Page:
Published on 2014/03/06
AUDIO | Serving Adults is Beneficial both for Students and the Institution
As the non-traditional student population grows, institutions can benefit by successfully serving adult students today.
The following interview is with Eric Weldy, vice-president of student affairs and enrollment management at Northern Illinois University (NIU). NIU has recently seen a change in its student demographics, and has begun to increase its focus on enrollment, retention and success of non-traditional students. In this interview, Weldy expands on a few aspects involved with changing directions to serve the non-traditional student population and shares his thoughts on the value of focusing on retention and success for non-traditional students, both for the learners and for the institution itself.

Click here to read key takeaways.

1. Why is it important for institutions that largely serve traditional-age students to pay more attention to their non-traditional, adult learners?

There’s definitely been a change in demographics over the past several years, and universities, in order to be on the cutting edge, they really need to learn how to serve their student body, no matter who that student body is.

There needs to be a greater focus on how we meet the needs of the students and make them more successful. And, plus, just with the demographic shifts, there are fewer students in the pipeline … that go on to college, graduating from high school. And so there are many, many young and older adults who are making that decision of heading to school and … they have different needs.

2. What are some of the most common reasons why non-traditional students leave their studies before finishing a program?

It could be various reasons. Obviously financial [challenges] could be one major reason, and we’re finding that more and more with our student body. We have a larger number of students who are what I call “heavily need-based;” they need some form of financial aid in order to continue their education.

Other reasons [come] from the standpoint of family and work responsibilities. Institutions need to be very flexible in regards to when courses are offered and when the offices are open so that students can utilize the services provided to them. …

There are a lot of things that impact whether or not someone will actually finish.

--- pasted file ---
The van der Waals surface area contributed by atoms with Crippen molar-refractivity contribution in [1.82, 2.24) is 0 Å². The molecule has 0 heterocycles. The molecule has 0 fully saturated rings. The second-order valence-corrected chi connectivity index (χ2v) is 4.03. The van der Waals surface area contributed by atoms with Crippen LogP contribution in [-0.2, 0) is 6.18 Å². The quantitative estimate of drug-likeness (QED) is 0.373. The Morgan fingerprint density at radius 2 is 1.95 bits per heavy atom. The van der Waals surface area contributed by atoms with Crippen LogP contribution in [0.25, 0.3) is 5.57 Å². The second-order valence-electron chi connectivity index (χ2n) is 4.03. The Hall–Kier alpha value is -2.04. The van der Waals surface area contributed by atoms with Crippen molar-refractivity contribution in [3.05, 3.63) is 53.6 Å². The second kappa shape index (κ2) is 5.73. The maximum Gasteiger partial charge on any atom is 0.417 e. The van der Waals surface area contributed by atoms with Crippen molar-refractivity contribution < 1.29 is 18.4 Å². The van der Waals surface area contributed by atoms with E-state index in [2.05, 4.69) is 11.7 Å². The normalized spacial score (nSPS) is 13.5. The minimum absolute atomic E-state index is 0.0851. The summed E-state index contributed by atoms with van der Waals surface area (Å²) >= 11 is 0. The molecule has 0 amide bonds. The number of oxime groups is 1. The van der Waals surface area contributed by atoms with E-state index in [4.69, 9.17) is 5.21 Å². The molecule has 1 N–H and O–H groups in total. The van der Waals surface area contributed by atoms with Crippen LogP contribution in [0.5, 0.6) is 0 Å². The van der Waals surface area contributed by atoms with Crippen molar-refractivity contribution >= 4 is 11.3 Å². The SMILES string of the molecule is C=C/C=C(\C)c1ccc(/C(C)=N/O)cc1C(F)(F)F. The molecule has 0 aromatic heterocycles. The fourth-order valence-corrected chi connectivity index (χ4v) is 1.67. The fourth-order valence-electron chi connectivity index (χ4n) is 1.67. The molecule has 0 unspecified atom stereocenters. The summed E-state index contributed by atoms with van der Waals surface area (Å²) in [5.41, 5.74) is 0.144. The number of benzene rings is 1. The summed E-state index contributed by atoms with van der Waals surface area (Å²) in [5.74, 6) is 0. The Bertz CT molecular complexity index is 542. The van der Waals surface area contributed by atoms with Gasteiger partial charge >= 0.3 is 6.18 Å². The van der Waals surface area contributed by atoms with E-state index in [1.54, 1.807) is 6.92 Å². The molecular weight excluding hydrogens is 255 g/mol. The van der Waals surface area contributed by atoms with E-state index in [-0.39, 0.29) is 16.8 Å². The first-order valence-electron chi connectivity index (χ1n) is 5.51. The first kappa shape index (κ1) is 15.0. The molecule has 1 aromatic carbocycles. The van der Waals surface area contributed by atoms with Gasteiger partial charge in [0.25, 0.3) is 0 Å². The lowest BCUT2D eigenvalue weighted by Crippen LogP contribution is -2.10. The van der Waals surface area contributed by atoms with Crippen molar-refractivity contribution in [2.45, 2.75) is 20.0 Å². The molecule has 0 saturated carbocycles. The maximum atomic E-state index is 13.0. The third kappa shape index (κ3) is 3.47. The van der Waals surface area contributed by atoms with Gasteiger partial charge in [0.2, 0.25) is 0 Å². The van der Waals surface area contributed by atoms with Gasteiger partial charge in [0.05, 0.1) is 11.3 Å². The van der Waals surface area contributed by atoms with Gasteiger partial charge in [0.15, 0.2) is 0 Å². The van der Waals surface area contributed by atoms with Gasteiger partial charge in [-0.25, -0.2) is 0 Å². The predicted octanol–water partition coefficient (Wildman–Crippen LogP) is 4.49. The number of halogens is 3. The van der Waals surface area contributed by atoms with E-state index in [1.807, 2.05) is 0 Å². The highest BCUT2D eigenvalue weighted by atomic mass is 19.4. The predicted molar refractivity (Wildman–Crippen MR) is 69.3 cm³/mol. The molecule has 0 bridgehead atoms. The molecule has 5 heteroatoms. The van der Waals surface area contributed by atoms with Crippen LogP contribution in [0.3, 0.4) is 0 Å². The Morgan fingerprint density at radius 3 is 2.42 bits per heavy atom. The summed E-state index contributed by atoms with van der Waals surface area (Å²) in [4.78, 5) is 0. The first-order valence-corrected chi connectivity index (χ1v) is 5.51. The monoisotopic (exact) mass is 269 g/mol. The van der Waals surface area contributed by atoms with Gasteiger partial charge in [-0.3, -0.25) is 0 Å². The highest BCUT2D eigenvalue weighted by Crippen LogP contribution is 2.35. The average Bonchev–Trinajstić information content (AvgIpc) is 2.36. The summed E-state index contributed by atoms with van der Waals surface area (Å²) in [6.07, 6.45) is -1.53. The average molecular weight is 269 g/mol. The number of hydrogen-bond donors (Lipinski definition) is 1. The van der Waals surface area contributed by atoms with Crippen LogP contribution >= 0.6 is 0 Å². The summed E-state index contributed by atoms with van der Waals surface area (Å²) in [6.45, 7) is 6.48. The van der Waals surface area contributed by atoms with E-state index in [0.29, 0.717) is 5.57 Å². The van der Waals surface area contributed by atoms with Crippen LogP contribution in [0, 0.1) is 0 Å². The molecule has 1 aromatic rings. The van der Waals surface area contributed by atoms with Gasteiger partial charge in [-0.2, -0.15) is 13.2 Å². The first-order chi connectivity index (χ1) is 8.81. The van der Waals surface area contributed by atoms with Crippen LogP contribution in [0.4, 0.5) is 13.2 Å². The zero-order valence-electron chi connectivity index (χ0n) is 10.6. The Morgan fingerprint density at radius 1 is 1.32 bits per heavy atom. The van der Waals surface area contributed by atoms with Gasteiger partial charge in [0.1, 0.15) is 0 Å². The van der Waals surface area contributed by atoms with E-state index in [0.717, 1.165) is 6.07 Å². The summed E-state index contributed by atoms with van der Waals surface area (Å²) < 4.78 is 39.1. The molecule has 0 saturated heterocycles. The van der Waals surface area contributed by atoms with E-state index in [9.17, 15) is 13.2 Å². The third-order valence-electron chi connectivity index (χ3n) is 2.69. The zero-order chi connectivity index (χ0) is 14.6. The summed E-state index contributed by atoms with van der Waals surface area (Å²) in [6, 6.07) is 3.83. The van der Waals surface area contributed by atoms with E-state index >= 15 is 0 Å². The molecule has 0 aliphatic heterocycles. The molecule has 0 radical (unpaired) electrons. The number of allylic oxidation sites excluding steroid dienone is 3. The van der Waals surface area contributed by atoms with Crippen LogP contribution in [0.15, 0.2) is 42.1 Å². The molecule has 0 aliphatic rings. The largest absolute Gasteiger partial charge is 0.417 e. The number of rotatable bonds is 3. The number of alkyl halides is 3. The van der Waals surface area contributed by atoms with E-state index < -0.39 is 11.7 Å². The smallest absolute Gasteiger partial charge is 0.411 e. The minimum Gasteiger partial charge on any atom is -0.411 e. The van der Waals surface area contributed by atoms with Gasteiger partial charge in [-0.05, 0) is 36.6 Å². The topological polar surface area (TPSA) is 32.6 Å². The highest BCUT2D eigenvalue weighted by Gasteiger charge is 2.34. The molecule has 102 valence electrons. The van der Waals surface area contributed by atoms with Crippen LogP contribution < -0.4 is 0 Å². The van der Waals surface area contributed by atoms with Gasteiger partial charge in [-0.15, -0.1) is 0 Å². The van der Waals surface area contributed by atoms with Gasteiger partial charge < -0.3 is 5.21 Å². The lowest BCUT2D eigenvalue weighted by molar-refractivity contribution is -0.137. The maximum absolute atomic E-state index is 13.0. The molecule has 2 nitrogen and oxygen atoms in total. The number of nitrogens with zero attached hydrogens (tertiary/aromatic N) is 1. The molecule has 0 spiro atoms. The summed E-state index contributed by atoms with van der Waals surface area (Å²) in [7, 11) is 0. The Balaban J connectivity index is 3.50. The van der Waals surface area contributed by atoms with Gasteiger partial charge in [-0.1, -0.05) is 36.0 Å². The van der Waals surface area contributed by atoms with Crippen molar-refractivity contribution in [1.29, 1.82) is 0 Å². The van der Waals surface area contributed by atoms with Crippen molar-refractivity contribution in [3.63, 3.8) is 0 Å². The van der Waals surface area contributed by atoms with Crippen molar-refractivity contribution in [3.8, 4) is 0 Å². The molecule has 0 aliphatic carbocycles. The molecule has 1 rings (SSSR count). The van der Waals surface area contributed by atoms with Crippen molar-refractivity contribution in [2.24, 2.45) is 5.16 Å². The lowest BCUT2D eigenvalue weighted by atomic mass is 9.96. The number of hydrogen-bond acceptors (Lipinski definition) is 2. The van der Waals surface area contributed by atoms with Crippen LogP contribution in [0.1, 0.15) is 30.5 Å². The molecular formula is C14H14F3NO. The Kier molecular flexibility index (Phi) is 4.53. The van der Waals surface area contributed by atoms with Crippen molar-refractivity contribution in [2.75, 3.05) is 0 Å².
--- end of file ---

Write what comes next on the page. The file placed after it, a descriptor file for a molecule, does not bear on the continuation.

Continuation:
3. What impact does leaving a program have on an adult learner’s likelihood of earning his or her degree?

I think it’s really similar to traditional students; when they stop out for various reasons, you’re not really quite sure whether or not that student will return and get their degree.

But what’s important is that we figure out a way to track those students from the standpoint of whether or not they’re finishing. [We also need to] make it easier for them to return in order to complete their degree. … We need to work a little bit more at making it easier for students who stop out to be able to get back in and to complete their degree.

4. What are a few strategies institutions can put into place to increase their retention of non-traditional students?

One is to create a welcoming environment for non-traditional students and think in terms of, “If I was a non-traditional student, what things would I need in order to be successful in the campus community.” Those are things that I think institutions really have to think about.

Getting feedback from non-traditional students as it relates to what they feel they need. That’s a mistake I think many universities make in that they assume what a student needs and really don’t spend time sitting down and getting the feedback from students. That’s something we are definitely doing here at NIU. … A lot of what we do, as it relates to creating greater success for non-traditional students, is collecting information from them as it relates to how to better serve them.

5. From the institutional perspective, what is the value of focusing on increasing adult student retention rates?

If you do something and you do it well, others will hear about it and will be more inclined to ‘buy’ what you’re offering. Institutions are really going to have to show they’re successful at not only graduating non-traditional students, but also that those students, once they receive their degree, are able to go on and obtain a position, a job, within six months of earning their degree.